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Back Pain and Covid-19 By Dr. Sunny Kamat, Orthopaedic spine specialist, Manipal Hospitals, Goa



The novel coronavirus (Covid-19) which emerged in Wuhan city of China during the beginning of the Chinese New Year spread across the world like wildfire. And the Covid-19 pandemic, in its wake, brought a plethora of ailments into our lives.

One of the direct fallouts — or ailments, if you may — of Covid-19 is the growing culture of work-from-home (WFH). Like all things in life, WFH has its positives as well as negatives. Among the negatives is the backache that has spread to 60 to 80% of the Indian population, thanks to working from home without the right infrastructure and for long hours at a stretch without a break. Often, those who work from home do not have the paraphernalia to work without hurting their health. For instance, a good work table or office chair. While these are common in offices, at homes these are not so common. The result? Backaches.
Then there are other issues like maids not being able to reach their employers’ homes to work due to Covid-19-led lockdowns. These piles pressure chiefly on the ladies of the houses. Over time, it has turned into health issues, including backaches.
Most problems related to the back can be sorted out by medication, exercises, lifestyle modification, and selective nerve root block in case of mild to moderate sciatica. Sometimes in spite of all these, a tiny percentage of the patients may require surgery in certain situations.

Cauda equina syndrome is one such kind of backache in which the patient can develop paralysis below the waist, along with loss of bowel and bladder control. If not treated in time, this medical condition can catalyze irreversible damage to nerves.
To tackle this issue, Minimally Invasive Surgery (MIS) surgery has emerged as a knight in shining armor. In contrast to traditional spine surgery, the superiority of MIS has been well documented in medical literature and leading spine journals across the world. The goals and objectives of MIS are analogous to open traditional surgery, since Minimally Invasive Surgery is performed through a small incision it possesses enormous supremacy in comparison to open spine surgery. The salient points of MIS are:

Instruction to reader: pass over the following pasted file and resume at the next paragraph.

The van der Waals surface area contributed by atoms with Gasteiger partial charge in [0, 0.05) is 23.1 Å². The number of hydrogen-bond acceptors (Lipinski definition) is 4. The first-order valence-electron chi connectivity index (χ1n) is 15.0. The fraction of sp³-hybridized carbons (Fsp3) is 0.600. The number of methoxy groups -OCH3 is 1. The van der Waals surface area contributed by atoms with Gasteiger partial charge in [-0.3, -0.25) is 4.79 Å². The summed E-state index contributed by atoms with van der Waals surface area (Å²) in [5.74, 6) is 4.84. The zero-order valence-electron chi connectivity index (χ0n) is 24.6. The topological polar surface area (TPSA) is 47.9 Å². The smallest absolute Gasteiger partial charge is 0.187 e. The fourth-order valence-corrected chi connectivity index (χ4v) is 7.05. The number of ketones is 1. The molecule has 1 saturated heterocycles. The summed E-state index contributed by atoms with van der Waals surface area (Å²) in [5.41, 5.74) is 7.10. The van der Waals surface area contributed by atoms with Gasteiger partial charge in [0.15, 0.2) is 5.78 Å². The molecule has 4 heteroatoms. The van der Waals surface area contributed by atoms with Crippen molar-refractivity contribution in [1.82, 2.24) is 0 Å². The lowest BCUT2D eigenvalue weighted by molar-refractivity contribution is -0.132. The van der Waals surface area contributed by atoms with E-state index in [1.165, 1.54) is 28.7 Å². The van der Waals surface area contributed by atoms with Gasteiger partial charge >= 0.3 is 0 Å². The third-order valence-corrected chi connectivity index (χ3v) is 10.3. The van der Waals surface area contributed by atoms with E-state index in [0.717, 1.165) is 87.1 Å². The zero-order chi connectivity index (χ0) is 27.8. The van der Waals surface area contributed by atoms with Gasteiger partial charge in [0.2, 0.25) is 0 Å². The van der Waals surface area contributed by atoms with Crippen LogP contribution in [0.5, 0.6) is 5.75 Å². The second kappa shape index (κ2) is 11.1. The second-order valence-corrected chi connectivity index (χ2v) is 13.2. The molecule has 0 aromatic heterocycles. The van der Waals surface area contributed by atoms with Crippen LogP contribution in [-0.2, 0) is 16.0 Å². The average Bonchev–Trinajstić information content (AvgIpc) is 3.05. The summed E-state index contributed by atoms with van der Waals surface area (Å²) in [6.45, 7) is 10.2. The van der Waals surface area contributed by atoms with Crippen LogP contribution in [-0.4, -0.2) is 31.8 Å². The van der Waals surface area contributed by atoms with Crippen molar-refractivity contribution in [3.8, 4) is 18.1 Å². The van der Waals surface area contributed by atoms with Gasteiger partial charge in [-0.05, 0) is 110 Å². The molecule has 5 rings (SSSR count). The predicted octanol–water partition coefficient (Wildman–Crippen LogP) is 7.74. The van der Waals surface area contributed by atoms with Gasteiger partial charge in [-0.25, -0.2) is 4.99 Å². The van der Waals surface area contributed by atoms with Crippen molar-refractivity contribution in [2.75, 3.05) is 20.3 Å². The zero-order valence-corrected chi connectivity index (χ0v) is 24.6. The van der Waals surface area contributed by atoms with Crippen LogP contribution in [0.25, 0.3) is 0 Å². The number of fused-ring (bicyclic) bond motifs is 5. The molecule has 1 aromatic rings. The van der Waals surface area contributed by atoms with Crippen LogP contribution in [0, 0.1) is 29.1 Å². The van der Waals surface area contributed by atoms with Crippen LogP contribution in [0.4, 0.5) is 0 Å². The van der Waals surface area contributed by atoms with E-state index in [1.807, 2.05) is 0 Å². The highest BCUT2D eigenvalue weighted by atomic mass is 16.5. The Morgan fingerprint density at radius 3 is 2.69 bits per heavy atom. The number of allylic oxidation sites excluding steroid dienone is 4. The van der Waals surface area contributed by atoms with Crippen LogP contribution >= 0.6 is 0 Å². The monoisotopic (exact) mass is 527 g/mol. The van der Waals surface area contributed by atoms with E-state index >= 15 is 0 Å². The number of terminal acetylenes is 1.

1) The small incision causes minimal scar, and is, therefore, cosmetically better accepted
2) Diminished collateral muscle and tissue damage due to minimal muscle and tissue splitting
3) Minimal blood loss
4) Small incision means lesser chances of infection
5) Shorter hospital stay (one or two days)
6) Minimal post-surgical pain, thus minimizing the use of addiction-inducing drugs to relieve pain
7) Rapid postoperative recovery, allowing the patient to go back to work soon after rehabilitation.

So, as well as protecting yourself from Covid-19, you should also save your back by following this simple guide — Position your laptop so that the top of the screen is at your eye level. Avoid bending over your laptop. Do not turn your couch into the workplace at any time. Invest in a chair with good lumbar support. Stretch your neck from time to time. Take a break, walk, or stretch your back every 45 minutes. Adopt special techniques when doing housework, especially lifting heavy objects off the floor and mopping the floor. If the back problems persist, you can either opt for a video consultation or meet your doctor physically.

Let’s keep ourselves and our loved ones away from this virus. Let’s hope that one day, in the near future, we will overcome this threat. Until then, we should use face masks, maintain social distancing and take our health very seriously because to be free from any kind of disease is wealth indeed.